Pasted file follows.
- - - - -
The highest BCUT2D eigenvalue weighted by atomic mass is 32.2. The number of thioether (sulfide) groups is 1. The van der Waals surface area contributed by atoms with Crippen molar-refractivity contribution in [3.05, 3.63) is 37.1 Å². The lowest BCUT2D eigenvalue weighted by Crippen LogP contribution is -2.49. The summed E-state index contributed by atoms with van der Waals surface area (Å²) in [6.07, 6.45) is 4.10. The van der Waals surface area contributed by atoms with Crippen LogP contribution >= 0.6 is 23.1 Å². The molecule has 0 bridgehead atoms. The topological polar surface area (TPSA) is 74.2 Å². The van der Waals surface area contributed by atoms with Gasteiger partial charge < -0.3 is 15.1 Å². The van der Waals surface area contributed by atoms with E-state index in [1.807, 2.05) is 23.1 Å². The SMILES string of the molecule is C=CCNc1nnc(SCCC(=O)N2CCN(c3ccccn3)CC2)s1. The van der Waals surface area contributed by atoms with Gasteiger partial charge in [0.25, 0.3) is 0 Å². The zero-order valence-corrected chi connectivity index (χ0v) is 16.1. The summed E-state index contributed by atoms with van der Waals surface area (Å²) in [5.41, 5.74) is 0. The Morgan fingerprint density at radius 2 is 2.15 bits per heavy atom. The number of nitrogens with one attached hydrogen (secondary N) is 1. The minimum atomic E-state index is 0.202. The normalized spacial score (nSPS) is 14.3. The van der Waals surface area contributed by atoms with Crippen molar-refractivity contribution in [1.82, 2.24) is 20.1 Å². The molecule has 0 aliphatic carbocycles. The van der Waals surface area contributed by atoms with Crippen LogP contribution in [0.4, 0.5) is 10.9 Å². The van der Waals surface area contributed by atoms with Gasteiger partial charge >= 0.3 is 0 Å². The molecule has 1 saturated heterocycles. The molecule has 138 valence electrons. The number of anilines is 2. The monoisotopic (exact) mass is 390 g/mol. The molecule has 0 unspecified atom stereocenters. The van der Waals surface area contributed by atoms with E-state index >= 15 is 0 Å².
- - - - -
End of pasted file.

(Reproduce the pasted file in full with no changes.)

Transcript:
The highest BCUT2D eigenvalue weighted by atomic mass is 32.2. The number of thioether (sulfide) groups is 1. The van der Waals surface area contributed by atoms with Crippen molar-refractivity contribution in [3.05, 3.63) is 37.1 Å². The lowest BCUT2D eigenvalue weighted by Crippen LogP contribution is -2.49. The summed E-state index contributed by atoms with van der Waals surface area (Å²) in [6.07, 6.45) is 4.10. The van der Waals surface area contributed by atoms with Crippen LogP contribution >= 0.6 is 23.1 Å². The molecule has 0 bridgehead atoms. The topological polar surface area (TPSA) is 74.2 Å². The van der Waals surface area contributed by atoms with Gasteiger partial charge < -0.3 is 15.1 Å². The van der Waals surface area contributed by atoms with E-state index in [1.807, 2.05) is 23.1 Å². The SMILES string of the molecule is C=CCNc1nnc(SCCC(=O)N2CCN(c3ccccn3)CC2)s1. The van der Waals surface area contributed by atoms with Gasteiger partial charge in [0.25, 0.3) is 0 Å². The zero-order valence-corrected chi connectivity index (χ0v) is 16.1. The summed E-state index contributed by atoms with van der Waals surface area (Å²) in [5.41, 5.74) is 0. The Morgan fingerprint density at radius 2 is 2.15 bits per heavy atom. The number of nitrogens with one attached hydrogen (secondary N) is 1. The minimum atomic E-state index is 0.202. The normalized spacial score (nSPS) is 14.3. The van der Waals surface area contributed by atoms with Crippen molar-refractivity contribution in [1.82, 2.24) is 20.1 Å². The molecule has 0 aliphatic carbocycles. The van der Waals surface area contributed by atoms with Crippen LogP contribution in [0.4, 0.5) is 10.9 Å². The van der Waals surface area contributed by atoms with Gasteiger partial charge >= 0.3 is 0 Å². The molecule has 1 saturated heterocycles. The molecule has 138 valence electrons. The number of anilines is 2. The monoisotopic (exact) mass is 390 g/mol. The molecule has 0 unspecified atom stereocenters. The van der Waals surface area contributed by atoms with E-state index >= 15 is 0 Å².